Startups listen closely to their initial customers. That’s good, up to a point. Customers are the lens through which a startup sees the market it is going after. If the lens distorts reality in some way, especially if the company is unaware of that fact, this can lead to a series of product and business decisions with lasting and often irreversible implications for a company. Someone once said that customers own the company’s product roadmap. If a company cares about its roadmap, it better care about who its early customers are. It should therefore spend time thinking about how to select who its early customers are. That’s especially true if the company is going after a large target market.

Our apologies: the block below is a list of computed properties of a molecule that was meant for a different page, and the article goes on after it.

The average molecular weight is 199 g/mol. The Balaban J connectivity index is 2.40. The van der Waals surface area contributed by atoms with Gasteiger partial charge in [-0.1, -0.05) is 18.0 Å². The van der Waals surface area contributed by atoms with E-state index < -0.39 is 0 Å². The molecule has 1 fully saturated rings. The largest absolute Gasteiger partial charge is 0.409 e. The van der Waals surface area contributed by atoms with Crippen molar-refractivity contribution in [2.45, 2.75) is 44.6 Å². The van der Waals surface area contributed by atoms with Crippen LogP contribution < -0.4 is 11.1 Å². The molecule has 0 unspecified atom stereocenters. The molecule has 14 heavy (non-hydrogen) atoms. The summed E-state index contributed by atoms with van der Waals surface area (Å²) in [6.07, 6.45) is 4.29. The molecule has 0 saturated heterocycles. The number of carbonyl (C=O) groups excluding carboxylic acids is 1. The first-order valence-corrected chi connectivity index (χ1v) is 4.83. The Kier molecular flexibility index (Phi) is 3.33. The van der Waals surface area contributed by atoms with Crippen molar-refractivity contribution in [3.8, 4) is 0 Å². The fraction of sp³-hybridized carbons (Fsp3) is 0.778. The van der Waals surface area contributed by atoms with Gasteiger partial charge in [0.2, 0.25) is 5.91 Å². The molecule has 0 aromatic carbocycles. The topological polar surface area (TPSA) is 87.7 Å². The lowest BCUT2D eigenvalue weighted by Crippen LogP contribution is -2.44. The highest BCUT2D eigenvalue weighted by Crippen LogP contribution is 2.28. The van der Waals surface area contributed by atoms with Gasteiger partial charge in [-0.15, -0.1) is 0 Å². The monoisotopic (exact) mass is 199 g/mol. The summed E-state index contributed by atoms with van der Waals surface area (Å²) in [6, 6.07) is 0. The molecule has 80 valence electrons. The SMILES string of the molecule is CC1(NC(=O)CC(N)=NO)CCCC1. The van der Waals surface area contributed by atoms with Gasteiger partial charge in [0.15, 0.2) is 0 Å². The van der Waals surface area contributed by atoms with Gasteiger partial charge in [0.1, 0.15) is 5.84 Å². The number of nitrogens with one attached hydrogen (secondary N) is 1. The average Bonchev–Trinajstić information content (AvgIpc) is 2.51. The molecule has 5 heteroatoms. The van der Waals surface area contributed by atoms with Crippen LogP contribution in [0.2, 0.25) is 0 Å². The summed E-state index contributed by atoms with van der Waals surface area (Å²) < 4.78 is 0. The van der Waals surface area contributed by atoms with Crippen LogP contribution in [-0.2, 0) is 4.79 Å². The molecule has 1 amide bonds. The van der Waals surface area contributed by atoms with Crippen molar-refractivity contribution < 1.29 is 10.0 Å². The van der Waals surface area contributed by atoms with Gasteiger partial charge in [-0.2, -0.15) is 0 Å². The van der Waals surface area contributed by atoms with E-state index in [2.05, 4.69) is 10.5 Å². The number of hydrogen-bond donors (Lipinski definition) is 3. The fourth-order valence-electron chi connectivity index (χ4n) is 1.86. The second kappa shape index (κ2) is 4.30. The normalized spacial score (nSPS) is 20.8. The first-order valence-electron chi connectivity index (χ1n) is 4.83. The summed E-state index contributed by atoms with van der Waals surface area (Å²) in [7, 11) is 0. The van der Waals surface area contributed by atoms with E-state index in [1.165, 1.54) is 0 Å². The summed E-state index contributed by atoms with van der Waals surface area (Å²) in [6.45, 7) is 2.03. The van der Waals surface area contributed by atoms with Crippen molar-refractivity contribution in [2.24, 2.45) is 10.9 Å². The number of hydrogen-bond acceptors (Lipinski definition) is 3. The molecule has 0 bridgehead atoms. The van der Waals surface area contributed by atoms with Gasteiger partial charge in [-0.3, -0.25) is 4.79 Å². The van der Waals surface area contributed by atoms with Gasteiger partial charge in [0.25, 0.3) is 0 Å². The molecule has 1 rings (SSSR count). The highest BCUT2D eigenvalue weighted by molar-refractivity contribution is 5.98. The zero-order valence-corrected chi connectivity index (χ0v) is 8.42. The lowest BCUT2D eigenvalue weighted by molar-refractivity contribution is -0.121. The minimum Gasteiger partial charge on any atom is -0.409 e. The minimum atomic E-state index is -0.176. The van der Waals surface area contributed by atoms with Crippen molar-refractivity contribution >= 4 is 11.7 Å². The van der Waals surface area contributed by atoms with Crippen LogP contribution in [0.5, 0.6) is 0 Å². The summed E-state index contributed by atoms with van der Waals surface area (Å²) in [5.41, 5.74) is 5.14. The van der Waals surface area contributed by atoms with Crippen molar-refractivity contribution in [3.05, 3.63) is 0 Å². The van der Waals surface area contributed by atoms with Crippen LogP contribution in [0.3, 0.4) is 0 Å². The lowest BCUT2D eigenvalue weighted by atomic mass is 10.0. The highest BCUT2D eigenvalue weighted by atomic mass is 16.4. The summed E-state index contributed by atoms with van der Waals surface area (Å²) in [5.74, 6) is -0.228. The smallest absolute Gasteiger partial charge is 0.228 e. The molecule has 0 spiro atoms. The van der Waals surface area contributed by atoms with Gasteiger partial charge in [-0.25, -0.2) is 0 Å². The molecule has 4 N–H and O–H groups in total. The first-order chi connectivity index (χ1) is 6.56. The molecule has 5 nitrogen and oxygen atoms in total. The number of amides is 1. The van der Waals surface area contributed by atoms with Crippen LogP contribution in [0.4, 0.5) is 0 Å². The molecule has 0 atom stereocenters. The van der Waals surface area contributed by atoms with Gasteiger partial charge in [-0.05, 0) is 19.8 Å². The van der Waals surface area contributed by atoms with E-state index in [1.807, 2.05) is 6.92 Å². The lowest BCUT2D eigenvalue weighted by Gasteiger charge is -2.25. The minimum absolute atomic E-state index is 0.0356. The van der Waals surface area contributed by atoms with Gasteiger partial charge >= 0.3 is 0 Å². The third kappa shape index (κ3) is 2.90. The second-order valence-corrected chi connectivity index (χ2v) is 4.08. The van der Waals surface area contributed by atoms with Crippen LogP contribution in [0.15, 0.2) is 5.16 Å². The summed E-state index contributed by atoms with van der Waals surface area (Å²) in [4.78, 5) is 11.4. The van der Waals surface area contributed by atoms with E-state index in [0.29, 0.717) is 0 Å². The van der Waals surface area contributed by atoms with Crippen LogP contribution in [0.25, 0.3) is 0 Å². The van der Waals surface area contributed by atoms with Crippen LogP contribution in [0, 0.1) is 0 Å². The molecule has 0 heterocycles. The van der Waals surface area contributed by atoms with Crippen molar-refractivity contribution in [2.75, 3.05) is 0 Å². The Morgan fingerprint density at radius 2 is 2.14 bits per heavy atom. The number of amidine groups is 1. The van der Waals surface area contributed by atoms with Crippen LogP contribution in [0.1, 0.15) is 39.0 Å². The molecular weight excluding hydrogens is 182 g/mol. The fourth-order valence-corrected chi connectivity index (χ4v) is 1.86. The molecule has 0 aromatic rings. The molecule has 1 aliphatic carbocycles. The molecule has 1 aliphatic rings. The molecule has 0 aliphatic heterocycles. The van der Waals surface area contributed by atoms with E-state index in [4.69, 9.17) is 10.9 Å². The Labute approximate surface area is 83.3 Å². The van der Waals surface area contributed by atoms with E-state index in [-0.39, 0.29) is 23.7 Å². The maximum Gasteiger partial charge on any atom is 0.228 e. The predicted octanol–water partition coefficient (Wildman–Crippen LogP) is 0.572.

Here’s an example of why this is the case. Say your target market is moms with kids under X years old. Let’s say there are 10 million of them. Your plan calls for having 1,000 moms use your super-cool product in the first month growing to 10,000 moms by the end of the third month. Further, let’s say that you’re doing agile development with two week iterations. In three months you’ll do six iterations collecting feedback from 0.01% to 0.1% of your ultimate target demographic. If all moms are the same and they all use your product in the same way that sampling rate would be sufficient for you to evolve the product in the right direction. Chances are that that’s not the case for your product. That creates two problems. First, you won’t have large-enough sub-samples to understand the various sub-groups within your target audience. Second, and what often hurts startups much more, is that your feedback pool will be a mishmash of what’s important to different sub-groups. If you listen and implement what the aggregate group of your customers asks for you may not be able to create an outstanding product experience for any one sub-group.